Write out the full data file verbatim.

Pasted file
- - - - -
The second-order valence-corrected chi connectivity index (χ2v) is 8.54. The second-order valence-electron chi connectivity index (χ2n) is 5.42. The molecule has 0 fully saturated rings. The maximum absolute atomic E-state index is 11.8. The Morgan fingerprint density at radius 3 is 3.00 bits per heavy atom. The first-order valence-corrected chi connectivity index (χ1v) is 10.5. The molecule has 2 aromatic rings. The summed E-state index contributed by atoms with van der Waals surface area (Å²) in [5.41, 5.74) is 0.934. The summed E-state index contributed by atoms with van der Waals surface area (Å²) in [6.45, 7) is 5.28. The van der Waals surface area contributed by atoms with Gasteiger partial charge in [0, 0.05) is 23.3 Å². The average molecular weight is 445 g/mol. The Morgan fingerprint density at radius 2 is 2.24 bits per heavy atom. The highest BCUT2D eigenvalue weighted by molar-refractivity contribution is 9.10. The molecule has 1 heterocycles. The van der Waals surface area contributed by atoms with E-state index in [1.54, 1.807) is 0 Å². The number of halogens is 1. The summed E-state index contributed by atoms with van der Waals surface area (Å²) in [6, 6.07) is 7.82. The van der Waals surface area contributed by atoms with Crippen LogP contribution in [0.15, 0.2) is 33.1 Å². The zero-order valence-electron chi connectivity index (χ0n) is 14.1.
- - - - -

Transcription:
The second-order valence-corrected chi connectivity index (χ2v) is 8.54. The second-order valence-electron chi connectivity index (χ2n) is 5.42. The molecule has 0 fully saturated rings. The maximum absolute atomic E-state index is 11.8. The Morgan fingerprint density at radius 3 is 3.00 bits per heavy atom. The first-order valence-corrected chi connectivity index (χ1v) is 10.5. The molecule has 2 aromatic rings. The summed E-state index contributed by atoms with van der Waals surface area (Å²) in [5.41, 5.74) is 0.934. The summed E-state index contributed by atoms with van der Waals surface area (Å²) in [6.45, 7) is 5.28. The van der Waals surface area contributed by atoms with Gasteiger partial charge in [0, 0.05) is 23.3 Å². The average molecular weight is 445 g/mol. The Morgan fingerprint density at radius 2 is 2.24 bits per heavy atom. The highest BCUT2D eigenvalue weighted by molar-refractivity contribution is 9.10. The molecule has 1 heterocycles. The van der Waals surface area contributed by atoms with E-state index in [1.54, 1.807) is 0 Å². The number of halogens is 1. The summed E-state index contributed by atoms with van der Waals surface area (Å²) in [6, 6.07) is 7.82. The van der Waals surface area contributed by atoms with Crippen LogP contribution in [0.15, 0.2) is 33.1 Å². The zero-order valence-electron chi connectivity index (χ0n) is 14.1.